August 20, 2018
A bit of American History: Nixon, Clinton and Trump
Twenty years ago last Friday, President Bill Clinton testified before the independent counsel, Kenneth Starr, and a grand jury about his sexual relationship with the White House intern Monica Lewinsky.
That night, Clinton addressed the nation, in which he confessed:
I did have a relationship with Miss Lewinsky that was not appropriate. In fact, it was wrong. It constituted a critical lapse in judgment and a personal failure on my part for which I am solely and completely responsible. But I told the grand jury today and I say to you now that at no time did I ask anyone to lie, to hide or destroy evidence or to take any other unlawful action. I know that my public comments and my silence about this matter gave a false impression. I misled people, including even my wife. I deeply regret that.
The Triangle–Hillary, Bill and Monica
It was a clear admission, even if offered under duress and after the option to lie had vanished, and even if still splitting some hairs.
Months earlier, Clinton had bluntly said, “I did not have sexual relations with that woman, Ms. Lewinsky. I never told anybody to lie, not a single time. Never. These allegations are false, and I need to go back to work for the American people.”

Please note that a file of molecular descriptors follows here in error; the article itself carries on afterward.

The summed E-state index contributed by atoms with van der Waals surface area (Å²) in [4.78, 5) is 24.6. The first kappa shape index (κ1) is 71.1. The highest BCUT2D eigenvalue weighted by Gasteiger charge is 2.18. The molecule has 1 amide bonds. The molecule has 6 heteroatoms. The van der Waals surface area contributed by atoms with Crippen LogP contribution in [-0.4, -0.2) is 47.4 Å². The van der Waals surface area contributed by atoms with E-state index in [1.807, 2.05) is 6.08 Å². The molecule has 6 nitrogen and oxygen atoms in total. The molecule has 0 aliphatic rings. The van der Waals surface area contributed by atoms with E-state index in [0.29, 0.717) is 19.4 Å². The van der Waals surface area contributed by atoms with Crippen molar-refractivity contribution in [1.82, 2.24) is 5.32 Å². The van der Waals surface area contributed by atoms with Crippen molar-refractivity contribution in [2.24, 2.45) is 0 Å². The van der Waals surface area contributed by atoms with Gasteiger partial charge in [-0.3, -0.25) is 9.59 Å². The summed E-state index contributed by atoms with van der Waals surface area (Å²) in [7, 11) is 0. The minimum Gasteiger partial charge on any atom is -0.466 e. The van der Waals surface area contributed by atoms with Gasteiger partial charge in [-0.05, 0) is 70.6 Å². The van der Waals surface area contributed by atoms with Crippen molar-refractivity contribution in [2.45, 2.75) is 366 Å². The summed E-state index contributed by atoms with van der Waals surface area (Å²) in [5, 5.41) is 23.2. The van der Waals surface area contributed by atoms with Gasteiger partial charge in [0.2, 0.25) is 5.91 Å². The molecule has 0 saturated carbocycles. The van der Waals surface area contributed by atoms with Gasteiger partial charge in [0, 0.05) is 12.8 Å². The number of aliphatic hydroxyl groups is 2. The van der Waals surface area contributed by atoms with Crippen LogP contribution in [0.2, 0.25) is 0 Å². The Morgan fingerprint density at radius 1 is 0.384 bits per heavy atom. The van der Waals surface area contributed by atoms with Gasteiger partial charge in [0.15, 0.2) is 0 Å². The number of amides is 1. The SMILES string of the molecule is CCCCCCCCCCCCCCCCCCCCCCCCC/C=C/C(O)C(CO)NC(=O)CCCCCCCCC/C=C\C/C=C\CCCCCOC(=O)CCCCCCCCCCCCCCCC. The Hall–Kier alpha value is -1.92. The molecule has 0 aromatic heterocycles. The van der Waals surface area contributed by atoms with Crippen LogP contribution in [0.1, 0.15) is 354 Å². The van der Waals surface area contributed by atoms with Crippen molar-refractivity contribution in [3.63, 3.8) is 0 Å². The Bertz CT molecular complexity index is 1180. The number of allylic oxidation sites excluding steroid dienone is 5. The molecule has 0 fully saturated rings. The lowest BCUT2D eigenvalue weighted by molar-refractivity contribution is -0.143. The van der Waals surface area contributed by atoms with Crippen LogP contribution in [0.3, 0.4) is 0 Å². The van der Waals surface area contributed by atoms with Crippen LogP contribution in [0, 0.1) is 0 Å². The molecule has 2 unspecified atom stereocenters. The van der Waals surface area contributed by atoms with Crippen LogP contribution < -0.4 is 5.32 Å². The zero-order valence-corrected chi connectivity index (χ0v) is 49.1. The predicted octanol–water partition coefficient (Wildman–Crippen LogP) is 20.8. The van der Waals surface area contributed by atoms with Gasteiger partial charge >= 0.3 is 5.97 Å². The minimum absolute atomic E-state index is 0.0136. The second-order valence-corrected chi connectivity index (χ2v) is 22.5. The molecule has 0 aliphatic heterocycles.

Days after Clinton made his admission, Donald Trump gave an interview to Chris Matthews in which he said of Clinton:
I think his little speech after it was a disaster. It wasn’t the right tone, and I’m not sure he should have done it. And, I’m not even sure that he shouldn’t have just gone in and taken the Fifth Amendment, and said: “Look, I don’t get along with this man, Starr. He’s after me. He’s a Republican.” He’s this, he’s that, and you know, just taken the Fifth Amendment. It’s a terrible thing for a president to take the Fifth Amendment, but he probably should have done it.
Donald Trump made clear then his approach to dealing with these sorts of problems: Admit nothing, confess nothing, deny everything, attack the person pursuing you.